- With the 2016 election drawing near, there are many presidential candidates trying to catch the public 's vote. They are all promising different things that they will do once they get elected into office. Some promises are outlandish, and some are realistic. Once a candidate is elected into office, they often do not follow through with their promises. This causes many to be skeptical of anything any candidate promises. But what part of their promises can they actually keep. The checks and balances in place by the Constitution, inhibit any change that the President wants to make.... [tags: President of the United States]
1311 words (3.7 pages)
- How do people view strong presidential candidates. What does a person of power look like. What makes up this perception of a strong presidential candidate. These are all questions that have changed over the years that media has effected both negatively and positively. The primary way media has effected these perceptions relates to the theories of cognitive consistency and cognitive dissonance. So, what is cognitive consistency and how does it pertain to people’s views of a political leader. Cognitive consistency makes up how we define a good presidential candidate in America.... [tags: Cognitive Dissonance, Political History]
1828 words (5.2 pages)
- What’s up with the presidential candidates. As seen on TV’s everywhere, the presidential candidates and election itself has caused an uproar in the media with which candidate is better qualified as president of The United States of America. Over the course of this race to presidency, Hillary Clinton and Donald Trump both have strengths that would help and weaknesses that would deteriorate their campaign. The real issue with these candidates are the complications with their backgrounds. As a presidential candidate you don’t want to have any allegations in which both Hillary Clinton and Donald Trump have numerous amounts of.... [tags: United States, President of the United States]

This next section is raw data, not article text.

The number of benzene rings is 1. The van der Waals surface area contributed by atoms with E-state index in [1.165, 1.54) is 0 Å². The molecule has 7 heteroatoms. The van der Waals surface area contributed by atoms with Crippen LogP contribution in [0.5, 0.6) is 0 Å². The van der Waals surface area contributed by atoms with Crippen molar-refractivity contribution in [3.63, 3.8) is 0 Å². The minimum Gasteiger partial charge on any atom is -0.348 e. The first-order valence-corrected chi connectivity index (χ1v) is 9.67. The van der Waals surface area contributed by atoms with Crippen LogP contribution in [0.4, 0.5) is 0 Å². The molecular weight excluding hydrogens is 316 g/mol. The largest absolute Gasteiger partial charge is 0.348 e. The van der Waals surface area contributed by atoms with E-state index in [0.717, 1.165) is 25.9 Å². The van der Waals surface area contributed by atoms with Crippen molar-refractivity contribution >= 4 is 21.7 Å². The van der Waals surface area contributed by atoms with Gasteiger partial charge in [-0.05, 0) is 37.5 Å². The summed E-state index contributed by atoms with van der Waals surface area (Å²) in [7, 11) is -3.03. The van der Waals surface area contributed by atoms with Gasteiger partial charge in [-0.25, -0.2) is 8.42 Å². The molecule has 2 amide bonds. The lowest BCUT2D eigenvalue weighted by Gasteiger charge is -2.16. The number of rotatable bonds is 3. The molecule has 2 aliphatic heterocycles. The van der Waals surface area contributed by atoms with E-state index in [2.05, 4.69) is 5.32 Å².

1583 words (4.5 pages)
- A question that most Americans never thought that they would need to discuss is whether or not a presidential candidate should be civil. First, I will discuss the definition of the word “civility.” After that, I will apply the concept of civility to how presidential candidates should conduct themselves. Finally, I will look into how recent presidential candidates have conducted themselves, based on the definition of civility and try to explain how someone who might be deemed “uncivil” could win the election.... [tags: United States, President of the United States]
1096 words (3.1 pages)
- The Presidential Candidates Bush and Gore Albert Gore is the 45th vice president of the United States. He was educated at Harvard University and Vanderbilt University Law school. In 1977, Gore was elected to the office of US representative from Tennessee. After seven years he became the state's US senator. He lost the election in 1988 when running for presidency. Apparently he won several primaries but his campaign appeared to be unfocused and unorganized. In 1993 he was nominated as Bill Clinton's running mate for that presidential election.... [tags: Papers]
1781 words (5.1 pages)
- Presidential Candidates: Division and Classification You could be the next presidential candidate. Sound good. You must file papers with the Federal Election Commission to run. You also have to pay the nominal filing fee charged to candidates entering the New Hampshire primary. That doesn¹t sound so difficult. Anyone who can accomplish these two tasks may run for President. Usually, some unlikely people do. This year, the candidates include people from Phil Gramm to Jack Mabardy(Who in the world might he be?).... [tags: essays research papers]
650 words (1.9 pages)
- Presidential Candidates Media Efforts Senator John McCain, a Republican from Arizona, has had a long and distinguished career in both the military and in politics. A United States Naval Pilot and Captain who received the Silver Star, Bronze Star, Legion of Merit, and Purple Heart, McCain then moved onto the House of Representatives and Senate (“Biographical Data for John S. McCain”). In April of 1999, McCain announced his candidacy for President, stating his mission to “restore integrity into the office, reform government, and renew the American dream”(“The John McCain Story”).... [tags: essays papers]
991 words (2.8 pages)